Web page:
Harvard executive programme on leading and scaling early childhood programmes
Demonstrating that a project benefits young children is one thing; delivering that model at scale, to benefit millions of children, presents different challenges altogether. Together with the John F. Kennedy School of Government at Harvard University (HKS) the Foundation developed a one-week executive education programme for professionals working to scale early childhood initiatives.
The challenges of going to scale
The programme is not about early childhood itself, but about the leadership, strategic thinking and other skills needed to bring initiatives focused on early childhood to scale.
Models of delivering services to children and families that work in a pilot project or small geographical area will not necessarily work at scale. Challenges include training new staff; adapting to new contexts and new populations who may have different needs or expectations; maintaining a consistent level of quality; finding synergies and avoiding overlaps with existing large-scale services; and building political support and popular demand to ensure sustainability.
Interview with Michael Feigelson in Alliance Magazine‘I would like to have a few examples where we have really seen an impact at scale.’
A training course for professionals
The Foundation supported the John F. Kennedy School of Government at Harvard University to develop a one-week executive education programme for teams of senior government officials, NGO and business leaders, researchers and foundation staff from around the world working to identify and scale real-world initiatives focused on early childhood development.
The programme was developed by senior faculty at the Kennedy School and taught by Harvard faculty. It involved studying a range of cases, including some supported by the Bernard van Leer Foundation: Chile’s early childhood model, Uruguay Crece Contigo, and Mothers of Rotterdam.
The course ran for five consecutive years, with the fifth edition being held in March 2022 after a two-year hiatus due to the Covid pandemic. Teams from eight countries, totalling 37 participants, attended the course, including:
- a team from Jordan, leveraging technology to increase the reach of a parental education programme;
- a team from Turkey, uniting municipalities to transform cities to accommodate the needs of children and their caregivers;
- a team from Vietnam, aiming to improve the quality of early child care and education in home -based care centres in an industrial zone; and
- a team from Ecuador, scaling up the National Intersectoral Strategic Plan for the prevention and reduction of chronic child malnutrition.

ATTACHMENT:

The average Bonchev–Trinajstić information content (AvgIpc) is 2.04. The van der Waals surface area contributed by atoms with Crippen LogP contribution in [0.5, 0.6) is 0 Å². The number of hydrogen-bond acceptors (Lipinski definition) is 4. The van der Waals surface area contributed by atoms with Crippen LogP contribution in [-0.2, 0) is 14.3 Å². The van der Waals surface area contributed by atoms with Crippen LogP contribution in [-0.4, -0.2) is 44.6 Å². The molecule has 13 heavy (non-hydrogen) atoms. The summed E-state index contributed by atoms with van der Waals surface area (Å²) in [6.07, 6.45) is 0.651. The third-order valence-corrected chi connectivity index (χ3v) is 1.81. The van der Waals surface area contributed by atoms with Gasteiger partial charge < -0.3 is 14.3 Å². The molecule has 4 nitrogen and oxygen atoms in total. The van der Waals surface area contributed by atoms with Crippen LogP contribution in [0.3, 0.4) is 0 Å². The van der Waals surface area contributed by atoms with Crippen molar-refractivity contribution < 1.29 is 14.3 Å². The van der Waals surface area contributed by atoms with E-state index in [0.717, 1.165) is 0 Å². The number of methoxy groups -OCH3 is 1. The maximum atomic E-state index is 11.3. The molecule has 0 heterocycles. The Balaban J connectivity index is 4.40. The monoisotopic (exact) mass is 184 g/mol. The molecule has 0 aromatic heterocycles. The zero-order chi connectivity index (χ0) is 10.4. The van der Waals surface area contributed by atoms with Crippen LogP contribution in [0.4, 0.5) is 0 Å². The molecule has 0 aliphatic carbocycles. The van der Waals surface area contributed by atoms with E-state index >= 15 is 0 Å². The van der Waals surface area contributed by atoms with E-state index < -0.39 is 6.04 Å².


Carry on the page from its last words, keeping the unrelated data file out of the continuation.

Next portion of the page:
Teams are expected and encouraged to continue their collaboration and work on implementing their scaling strategies in the months and years following the programme. The Foundation will remain in close contact with all country teams to capture learnings and provide further guidance and support where needed during the scaling process.
Why we started this - based on successes in Brazil
The programme followed the success of a similar initiative run by the Maria Cecilia Souto Vidigal Foundation and the Harvard Center on the Developing Child for which the Bernard van Leer Foundation provided funding. Attendees at early iterations of the course included members of the Federal House and Senate from multiple political parties, who together drafted a new law – the Marco Legal da Primeira Infância – on promoting early childhood development. Two course graduates subsequently became mayors, in Boa Vista and Arapiraca, and started implementing municipal policies to benefit young children. Other outcomes include an initiative of the National Council on Justice which has trained more than 2000 professionals in the judicial system on issues such as dealing sensitively with young children whose parents are convicted of crime.
Latin America course reaches ninth edition
The ninth edition of this Executive Leadership Course in Early Childhood Development for Latin America took place at Harvard in July 2022, drawing top-level leaders from cities across Brazil including four mayors and five deputy mayors.
Paula Mascarenhas, the Mayor of Pelotas – a city in southern Brazil with around 345,000 inhabitants – said:
‘I came back, called all chiefs of department and announced that the early years are, as of now, central in our government. We have studied the opportunities and are already starting to mobilise, not only the municipal workforce, but also the communities to take better care of the beginning of life.’